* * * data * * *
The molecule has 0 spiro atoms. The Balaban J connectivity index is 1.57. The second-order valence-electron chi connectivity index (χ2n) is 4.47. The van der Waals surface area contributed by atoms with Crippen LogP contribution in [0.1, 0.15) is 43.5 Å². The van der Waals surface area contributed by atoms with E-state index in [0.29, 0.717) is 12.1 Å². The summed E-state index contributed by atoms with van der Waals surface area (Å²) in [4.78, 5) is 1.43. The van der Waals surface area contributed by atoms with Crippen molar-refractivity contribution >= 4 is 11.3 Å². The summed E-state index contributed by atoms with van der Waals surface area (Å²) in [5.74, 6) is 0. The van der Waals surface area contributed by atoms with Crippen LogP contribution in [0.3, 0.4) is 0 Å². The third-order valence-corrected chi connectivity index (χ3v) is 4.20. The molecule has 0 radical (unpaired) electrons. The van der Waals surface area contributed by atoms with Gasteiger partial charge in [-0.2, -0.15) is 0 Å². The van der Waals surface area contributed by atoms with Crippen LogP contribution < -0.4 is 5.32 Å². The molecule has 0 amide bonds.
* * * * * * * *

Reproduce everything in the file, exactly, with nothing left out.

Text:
The molecule has 0 spiro atoms. The Balaban J connectivity index is 1.57. The second-order valence-electron chi connectivity index (χ2n) is 4.47. The van der Waals surface area contributed by atoms with Crippen LogP contribution in [0.1, 0.15) is 43.5 Å². The van der Waals surface area contributed by atoms with E-state index in [0.29, 0.717) is 12.1 Å². The summed E-state index contributed by atoms with van der Waals surface area (Å²) in [4.78, 5) is 1.43. The van der Waals surface area contributed by atoms with Crippen molar-refractivity contribution >= 4 is 11.3 Å². The summed E-state index contributed by atoms with van der Waals surface area (Å²) in [5.74, 6) is 0. The van der Waals surface area contributed by atoms with Crippen LogP contribution in [0.3, 0.4) is 0 Å². The third-order valence-corrected chi connectivity index (χ3v) is 4.20. The molecule has 0 radical (unpaired) electrons. The van der Waals surface area contributed by atoms with Gasteiger partial charge in [-0.2, -0.15) is 0 Å². The van der Waals surface area contributed by atoms with Crippen LogP contribution < -0.4 is 5.32 Å². The molecule has 0 amide bonds.